Next up, at #4, we have "Thief of Corinth" by Tessa Afshar. After escaping her dysfunctional family in Athens, Ariadne moves to the city of Corinth in order to live with her father. There, she discovers that her father is an infamous criminal who steals from the rich and corrupt people of the city. As a skilled athlete, Ariadne decides to take on the mantle of the eponymous thief. Her life changes forever when she meets a religious man named Paul, whose teachings help her heal from her unfortunate past.
At #5 is "The Survivors" by Kate Furnivall. After World War II, refugee camps for former prisoners were set up all around Europe. When Klara Janowska and her daughter Alicja arrive at the Graufeld Displaced Persons camp, the fight for survival is far from over. Just when Klara thinks that they're finally in a safe place, she encounters a dangerous man from her past, and now she has to do everything in her power to protect her daughter.
After World War II, refugee camps for former prisoners were set up all around Europe.
Next, at #6, is "Until We Find Home" by Cathy Gohlke. Set during the early days of World War II, it tells the story of Claire Stewart, an American who wants to join the French Resistance. Before the Germans occupied Paris, she agreed to help five French Jewish children escape to England. Unfortunately, things don't go exactly as planned, and now she's forced to leave France and take care of the children with the help of her estranged aunt, Miranda Langford.
Next up, at #7, we have "When the Mermaid Sings" by Helen Hollick. This novella introduces readers to the future pirate Jesamiah Mereno. One day, after a fight with his half-brother, he runs away from home and joins the crew of Captain Malachias Taylor, a friend of his recently deceased father. It's a short coming-of-age story, and it's a prequel to the author's "Sea Witch Voyages" series.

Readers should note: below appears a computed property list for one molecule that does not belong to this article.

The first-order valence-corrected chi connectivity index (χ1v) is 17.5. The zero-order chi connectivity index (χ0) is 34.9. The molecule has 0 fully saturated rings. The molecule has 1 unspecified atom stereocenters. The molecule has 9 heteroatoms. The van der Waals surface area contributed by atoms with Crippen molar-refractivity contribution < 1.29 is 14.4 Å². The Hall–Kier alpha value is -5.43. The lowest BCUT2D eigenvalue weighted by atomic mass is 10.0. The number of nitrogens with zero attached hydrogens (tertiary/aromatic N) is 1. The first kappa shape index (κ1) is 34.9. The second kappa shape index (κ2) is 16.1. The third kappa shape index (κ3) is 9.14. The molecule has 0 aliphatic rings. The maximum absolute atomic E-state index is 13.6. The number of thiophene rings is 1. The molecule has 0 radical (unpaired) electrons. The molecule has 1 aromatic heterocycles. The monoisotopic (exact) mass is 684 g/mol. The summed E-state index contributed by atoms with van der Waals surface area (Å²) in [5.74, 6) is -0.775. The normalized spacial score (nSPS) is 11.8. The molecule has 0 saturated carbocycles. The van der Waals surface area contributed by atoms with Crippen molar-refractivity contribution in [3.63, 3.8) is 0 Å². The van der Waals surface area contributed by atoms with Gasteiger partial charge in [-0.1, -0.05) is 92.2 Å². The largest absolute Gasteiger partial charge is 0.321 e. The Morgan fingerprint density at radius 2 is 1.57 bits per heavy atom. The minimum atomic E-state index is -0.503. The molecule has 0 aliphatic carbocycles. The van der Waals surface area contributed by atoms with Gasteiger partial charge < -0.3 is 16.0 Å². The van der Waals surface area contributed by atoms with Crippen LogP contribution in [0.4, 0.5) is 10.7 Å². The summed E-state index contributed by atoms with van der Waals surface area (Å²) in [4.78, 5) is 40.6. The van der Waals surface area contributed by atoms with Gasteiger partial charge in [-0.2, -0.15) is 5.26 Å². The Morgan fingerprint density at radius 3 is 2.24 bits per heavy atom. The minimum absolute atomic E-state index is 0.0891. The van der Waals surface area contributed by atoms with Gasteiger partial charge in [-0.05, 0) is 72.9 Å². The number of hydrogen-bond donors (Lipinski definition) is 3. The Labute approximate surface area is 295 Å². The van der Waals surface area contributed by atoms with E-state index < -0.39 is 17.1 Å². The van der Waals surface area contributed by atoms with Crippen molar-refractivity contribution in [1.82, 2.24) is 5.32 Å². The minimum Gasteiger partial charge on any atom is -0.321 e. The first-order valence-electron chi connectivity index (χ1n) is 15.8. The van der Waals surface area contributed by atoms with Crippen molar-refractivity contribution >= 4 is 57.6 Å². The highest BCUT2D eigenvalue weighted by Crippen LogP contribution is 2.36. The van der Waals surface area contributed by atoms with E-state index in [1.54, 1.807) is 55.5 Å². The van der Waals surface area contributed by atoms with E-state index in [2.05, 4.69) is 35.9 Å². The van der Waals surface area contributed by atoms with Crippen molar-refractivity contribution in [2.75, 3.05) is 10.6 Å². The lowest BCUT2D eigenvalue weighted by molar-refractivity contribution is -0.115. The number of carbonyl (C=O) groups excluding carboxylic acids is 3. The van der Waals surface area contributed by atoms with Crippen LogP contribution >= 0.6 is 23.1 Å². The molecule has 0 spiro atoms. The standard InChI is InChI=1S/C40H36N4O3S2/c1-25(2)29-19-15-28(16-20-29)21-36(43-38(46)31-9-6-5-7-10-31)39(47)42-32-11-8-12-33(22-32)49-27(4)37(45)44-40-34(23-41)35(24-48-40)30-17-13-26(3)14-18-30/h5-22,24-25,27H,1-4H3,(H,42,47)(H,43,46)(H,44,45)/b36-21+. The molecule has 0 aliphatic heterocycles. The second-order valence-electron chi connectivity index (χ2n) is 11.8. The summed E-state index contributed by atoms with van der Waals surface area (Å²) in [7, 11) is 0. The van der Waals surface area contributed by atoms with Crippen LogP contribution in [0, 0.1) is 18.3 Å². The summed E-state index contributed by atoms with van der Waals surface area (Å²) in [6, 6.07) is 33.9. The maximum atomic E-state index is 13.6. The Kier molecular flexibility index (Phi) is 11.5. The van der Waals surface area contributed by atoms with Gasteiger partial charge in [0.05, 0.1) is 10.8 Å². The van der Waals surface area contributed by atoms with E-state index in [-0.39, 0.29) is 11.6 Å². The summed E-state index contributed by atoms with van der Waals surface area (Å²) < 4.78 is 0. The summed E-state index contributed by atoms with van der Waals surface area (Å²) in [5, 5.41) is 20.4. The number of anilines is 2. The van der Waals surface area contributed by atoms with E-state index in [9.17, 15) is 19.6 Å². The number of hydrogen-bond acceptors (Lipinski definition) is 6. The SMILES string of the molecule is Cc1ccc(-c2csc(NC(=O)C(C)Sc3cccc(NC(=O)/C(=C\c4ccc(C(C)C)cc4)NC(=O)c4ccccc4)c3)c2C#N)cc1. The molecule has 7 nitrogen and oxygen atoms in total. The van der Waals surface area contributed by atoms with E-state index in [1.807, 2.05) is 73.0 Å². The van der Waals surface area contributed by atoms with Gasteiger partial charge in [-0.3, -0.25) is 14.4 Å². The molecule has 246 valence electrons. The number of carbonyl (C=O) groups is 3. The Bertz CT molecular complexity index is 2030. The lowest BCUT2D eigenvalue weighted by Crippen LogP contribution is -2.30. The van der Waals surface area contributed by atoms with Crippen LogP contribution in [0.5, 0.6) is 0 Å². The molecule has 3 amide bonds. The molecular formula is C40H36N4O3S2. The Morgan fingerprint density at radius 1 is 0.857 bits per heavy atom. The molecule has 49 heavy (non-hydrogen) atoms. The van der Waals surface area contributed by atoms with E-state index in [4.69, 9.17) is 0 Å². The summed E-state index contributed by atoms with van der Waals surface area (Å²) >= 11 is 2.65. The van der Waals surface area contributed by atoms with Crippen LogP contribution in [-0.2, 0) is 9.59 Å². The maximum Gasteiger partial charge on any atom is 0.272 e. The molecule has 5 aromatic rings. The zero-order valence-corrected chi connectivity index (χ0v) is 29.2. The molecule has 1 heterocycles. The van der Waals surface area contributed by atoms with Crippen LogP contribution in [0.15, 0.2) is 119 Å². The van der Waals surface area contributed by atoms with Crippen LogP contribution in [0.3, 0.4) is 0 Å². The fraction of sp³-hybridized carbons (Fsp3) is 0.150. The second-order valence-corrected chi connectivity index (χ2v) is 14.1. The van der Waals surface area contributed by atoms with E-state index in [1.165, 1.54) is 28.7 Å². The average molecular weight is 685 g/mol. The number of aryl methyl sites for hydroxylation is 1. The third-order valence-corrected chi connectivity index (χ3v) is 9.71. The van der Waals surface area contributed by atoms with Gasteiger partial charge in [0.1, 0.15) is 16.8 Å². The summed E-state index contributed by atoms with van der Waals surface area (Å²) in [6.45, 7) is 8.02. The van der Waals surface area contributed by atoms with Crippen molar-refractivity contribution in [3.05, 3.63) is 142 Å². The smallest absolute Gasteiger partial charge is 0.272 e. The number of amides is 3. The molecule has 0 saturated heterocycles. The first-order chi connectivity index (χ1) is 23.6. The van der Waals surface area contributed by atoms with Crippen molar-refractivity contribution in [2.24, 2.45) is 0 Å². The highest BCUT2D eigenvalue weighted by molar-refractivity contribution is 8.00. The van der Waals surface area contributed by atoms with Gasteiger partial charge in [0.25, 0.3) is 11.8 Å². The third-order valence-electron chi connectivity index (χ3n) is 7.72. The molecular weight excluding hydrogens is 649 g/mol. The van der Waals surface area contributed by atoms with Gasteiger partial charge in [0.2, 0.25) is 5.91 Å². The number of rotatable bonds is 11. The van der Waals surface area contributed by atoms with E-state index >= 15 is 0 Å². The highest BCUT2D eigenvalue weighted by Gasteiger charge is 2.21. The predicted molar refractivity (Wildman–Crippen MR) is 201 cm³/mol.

At #8 is "Pleasing Mr. Pepys" by Deborah Swift. It mainly revolves around Deborah Willet, the maid of famous diarist Samuel Pepys. Set after the Great Fire of London in 1666, the story follows Willet as she is hired to be the servant of the iconic diarist's wife. When she encounters an actress named Abigail Williams, she unwittingly finds herself involved in a dangerous web of espionage. It's an interesting take on 17th century London, and it aims to shine a spotlight on a person mainly known for being mentioned in Samuel's diary.
It mainly revolves around Deborah Willet, the maid of famous diarist Samuel Pepys.
Next, at #9, is "The Sharp Hook of Love" by Sherry Jones. Heloise is an intelligent scholar who's being trained to become an abbess. When she meets renowned philosopher Pierre Abelard, the two of them quickly fall in love. The story, which takes place in 12th century Paris, follows Heloise and Abelard's forbidden love affair, and it's based on their famous real-life correspondence during the time they were forcefully separated.
Finally, at #10, we have "The Game of Hope" by Sandra Gulland. Inspired by the autobiography of Hortense de Beauharnais, the novel takes a closer look at her life after the death of her father, Alexandre. The story follows a young Hortense a few years after the French Revolution, and it shows how she deals with tremendous loss, romance, and the burden of being Napoleon Bonaparte's stepdaughter.